Last week, there was yet another news frenzy over something that happened on social media. A Muslim Northwestern University chaplain, Tahera Ahmad, wrote on her Facebook page that she was in "tears of humiliation from discrimination" because a flight attendant refused to give her an unopened can of soda. Ahmad claimed that she was told that this was so she couldn't use the can of soda as a weapon, and that another passenger told her, "You Moslem, you need to shut the f— up.”
Pretty soon the story was flying around social media, and a hashtag campaign #unitedfortahera popped up. Major news outlets, such as CNN, ABC News, and the Washington Post, covered the story. The Daily Show used the whole episode as the launching point for a bit about the allegedly rampant Islamophobia consuming America. United went into crisis PR mode, publicly apologized, and reassigned the flight attendant in question.
What's really remarkable about this story is, near as I can tell, at no point in the last week did any of these major media outlets try and independently verify the details of of Ahmad's story.
Well, according to the Savvy Stews travel website, passengers who were on board the same flight have posted messages on the Internet with very specific details about what transpired that appear to contradict Ahmad's story and portray her as the one being rude and out of line. For the record, Ahmad's story always struck me as not entirely credible for lots of reasons, including the fact that I personally have been denied an unopened Coke Zero on a flight, and as a white Christian male, this did not occur to me to be a discriminatory act. Indeed, the Savvy Stews point out that there are all sorts of logistical reasons -- e.g. there's a limited number of Coke Zeros in the small beverage carts -- why flight attendants may not be inclined or able to give someone a full can of soda.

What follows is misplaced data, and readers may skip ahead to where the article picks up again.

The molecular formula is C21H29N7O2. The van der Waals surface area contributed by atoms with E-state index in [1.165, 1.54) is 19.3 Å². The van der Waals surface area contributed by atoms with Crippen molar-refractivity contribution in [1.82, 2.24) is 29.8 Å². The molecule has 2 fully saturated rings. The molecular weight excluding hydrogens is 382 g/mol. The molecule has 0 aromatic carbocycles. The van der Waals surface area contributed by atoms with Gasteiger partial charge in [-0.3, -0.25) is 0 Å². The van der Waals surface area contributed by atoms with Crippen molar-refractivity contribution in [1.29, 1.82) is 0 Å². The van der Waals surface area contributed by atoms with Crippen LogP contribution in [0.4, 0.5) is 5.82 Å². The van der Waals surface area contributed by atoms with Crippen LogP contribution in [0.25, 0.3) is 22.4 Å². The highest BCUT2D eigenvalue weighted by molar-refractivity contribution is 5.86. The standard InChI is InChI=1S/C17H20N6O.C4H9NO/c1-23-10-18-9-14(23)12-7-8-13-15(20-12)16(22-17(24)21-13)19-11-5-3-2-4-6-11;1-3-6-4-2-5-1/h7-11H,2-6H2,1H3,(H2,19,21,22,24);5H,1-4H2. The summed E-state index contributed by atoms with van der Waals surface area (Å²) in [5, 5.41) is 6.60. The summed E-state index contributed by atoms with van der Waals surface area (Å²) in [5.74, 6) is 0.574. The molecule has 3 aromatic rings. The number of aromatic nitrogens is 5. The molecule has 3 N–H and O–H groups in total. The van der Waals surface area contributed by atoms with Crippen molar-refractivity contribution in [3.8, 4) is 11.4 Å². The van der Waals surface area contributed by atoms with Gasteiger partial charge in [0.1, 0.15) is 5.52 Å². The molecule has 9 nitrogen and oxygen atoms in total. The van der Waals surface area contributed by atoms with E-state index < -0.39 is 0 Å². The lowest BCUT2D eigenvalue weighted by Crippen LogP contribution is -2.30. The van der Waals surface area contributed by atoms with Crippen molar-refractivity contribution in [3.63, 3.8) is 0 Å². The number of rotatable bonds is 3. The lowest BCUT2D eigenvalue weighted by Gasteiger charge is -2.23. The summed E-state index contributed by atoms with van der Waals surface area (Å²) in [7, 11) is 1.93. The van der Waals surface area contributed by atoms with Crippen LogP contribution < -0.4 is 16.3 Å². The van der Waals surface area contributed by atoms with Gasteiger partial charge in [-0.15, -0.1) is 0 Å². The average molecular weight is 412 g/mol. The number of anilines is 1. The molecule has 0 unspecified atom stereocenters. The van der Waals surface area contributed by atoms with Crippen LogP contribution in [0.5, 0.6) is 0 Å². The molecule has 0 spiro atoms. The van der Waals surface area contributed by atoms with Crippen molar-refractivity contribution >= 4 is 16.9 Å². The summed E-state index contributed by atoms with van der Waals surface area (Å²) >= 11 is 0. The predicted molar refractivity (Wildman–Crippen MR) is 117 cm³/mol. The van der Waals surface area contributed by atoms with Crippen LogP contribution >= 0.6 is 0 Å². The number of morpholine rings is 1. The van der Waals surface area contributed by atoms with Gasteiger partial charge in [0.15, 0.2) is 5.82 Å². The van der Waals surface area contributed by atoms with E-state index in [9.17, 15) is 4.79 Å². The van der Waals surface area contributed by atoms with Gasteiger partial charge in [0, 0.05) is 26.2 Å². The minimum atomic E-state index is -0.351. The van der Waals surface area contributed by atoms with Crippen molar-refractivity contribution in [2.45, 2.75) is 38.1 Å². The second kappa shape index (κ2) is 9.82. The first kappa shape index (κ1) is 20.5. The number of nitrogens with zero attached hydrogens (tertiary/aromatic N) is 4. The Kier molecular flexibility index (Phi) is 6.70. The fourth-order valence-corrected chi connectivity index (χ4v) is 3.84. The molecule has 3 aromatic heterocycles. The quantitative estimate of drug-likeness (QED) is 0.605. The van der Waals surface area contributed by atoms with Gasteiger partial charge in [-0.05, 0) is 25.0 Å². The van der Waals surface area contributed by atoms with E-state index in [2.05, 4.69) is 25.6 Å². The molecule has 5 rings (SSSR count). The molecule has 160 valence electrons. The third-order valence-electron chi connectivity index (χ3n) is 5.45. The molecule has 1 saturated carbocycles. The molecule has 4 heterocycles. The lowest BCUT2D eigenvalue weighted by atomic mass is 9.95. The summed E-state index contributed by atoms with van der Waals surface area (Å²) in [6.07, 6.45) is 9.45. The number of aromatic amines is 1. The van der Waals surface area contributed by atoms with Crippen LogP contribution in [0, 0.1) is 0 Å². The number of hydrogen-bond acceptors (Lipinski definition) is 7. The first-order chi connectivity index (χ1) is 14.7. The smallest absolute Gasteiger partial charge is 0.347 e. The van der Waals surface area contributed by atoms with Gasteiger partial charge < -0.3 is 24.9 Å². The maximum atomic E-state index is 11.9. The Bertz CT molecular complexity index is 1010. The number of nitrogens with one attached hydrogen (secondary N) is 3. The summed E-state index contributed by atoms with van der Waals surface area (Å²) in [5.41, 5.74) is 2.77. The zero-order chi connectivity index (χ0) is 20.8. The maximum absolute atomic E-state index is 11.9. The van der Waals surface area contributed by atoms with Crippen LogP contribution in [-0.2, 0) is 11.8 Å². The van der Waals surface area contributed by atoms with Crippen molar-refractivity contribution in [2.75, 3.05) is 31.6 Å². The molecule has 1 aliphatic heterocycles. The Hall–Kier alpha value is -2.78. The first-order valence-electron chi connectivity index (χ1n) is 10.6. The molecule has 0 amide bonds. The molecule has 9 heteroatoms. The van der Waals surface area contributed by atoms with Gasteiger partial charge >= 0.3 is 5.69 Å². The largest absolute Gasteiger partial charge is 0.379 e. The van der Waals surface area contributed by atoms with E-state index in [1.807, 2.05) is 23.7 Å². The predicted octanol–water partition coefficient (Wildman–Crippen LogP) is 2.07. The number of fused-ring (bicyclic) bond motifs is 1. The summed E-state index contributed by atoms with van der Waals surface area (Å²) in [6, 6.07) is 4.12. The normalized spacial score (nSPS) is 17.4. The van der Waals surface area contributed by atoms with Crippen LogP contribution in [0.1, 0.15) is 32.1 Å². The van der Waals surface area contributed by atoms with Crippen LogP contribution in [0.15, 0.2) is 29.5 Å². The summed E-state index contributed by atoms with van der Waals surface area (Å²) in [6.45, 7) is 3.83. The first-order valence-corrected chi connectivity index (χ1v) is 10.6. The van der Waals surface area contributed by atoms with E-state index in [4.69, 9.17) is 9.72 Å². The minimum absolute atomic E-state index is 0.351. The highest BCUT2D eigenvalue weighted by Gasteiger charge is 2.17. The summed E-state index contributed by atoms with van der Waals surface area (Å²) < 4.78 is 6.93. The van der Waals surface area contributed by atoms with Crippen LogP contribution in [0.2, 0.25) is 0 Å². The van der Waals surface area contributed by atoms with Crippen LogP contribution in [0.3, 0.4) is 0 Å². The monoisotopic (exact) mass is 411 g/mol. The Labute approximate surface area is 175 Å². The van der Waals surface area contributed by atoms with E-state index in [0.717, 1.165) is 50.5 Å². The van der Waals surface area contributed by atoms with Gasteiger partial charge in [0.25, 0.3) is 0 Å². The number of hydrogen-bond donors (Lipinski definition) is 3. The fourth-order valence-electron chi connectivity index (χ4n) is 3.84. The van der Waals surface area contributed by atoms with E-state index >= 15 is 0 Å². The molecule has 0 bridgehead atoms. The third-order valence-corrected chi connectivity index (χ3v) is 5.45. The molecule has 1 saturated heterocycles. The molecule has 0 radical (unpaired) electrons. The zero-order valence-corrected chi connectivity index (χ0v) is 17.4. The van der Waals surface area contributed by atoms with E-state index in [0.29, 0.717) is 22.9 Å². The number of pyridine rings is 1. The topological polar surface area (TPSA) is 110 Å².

Anyway, my hunches aside, I would like to note that what's happened with this story is a complete and total perversion of journalism. Whether it's simply for clicks or because folks are anxious enough to promote any account of injustice that reinforces the media's center-left world view, it is inexcusable to turn someone's one-sided Facebook post into a national news story without making an effort to verify the details.
The media should be chastened by their previous behavior -- they've been burned multiple times by amplifying the bountiful harvest of social media hoaxes. In 2013, a lesbian waitress in New Jersey raked in thousands in donations after the media picked up on her Facebook post that featured a photo of a receipt where her customer allegedly denied her a tip and wrote that it was because "I do not agree with your lifestyle." The whole episode turned out to have been made up by the waitress.
Accounts like these have real world consequences. The flight attendant in question has been reassigned, and who knows how this has been detrimental for her. Beyond accepting Ahmad's words at face(book) value, I have yet to see any real proof that she did anything wrong.
Finally, journalists who think that a single, unverified account left on someone's Facebook page is all they need to hang a story on ought to think long and hard about the incentives they are creating for people. Knowing that there's a good chance you can say anything and it won't be investigated and corroborated is just going to encourage a lot of people who have very unhealthy motives to aspire to be the victim du jour.
Maybe Tahera Ahmad was treated unfairly and discriminated against, but it's really appalling that the facts of what happened to her would not be established before we mess with a flight attendant's career, drag an airline through the mud, and use the episode as a launching point for a national conversation about Islamophobia.
But I guess this is what passes for "journalism" these days.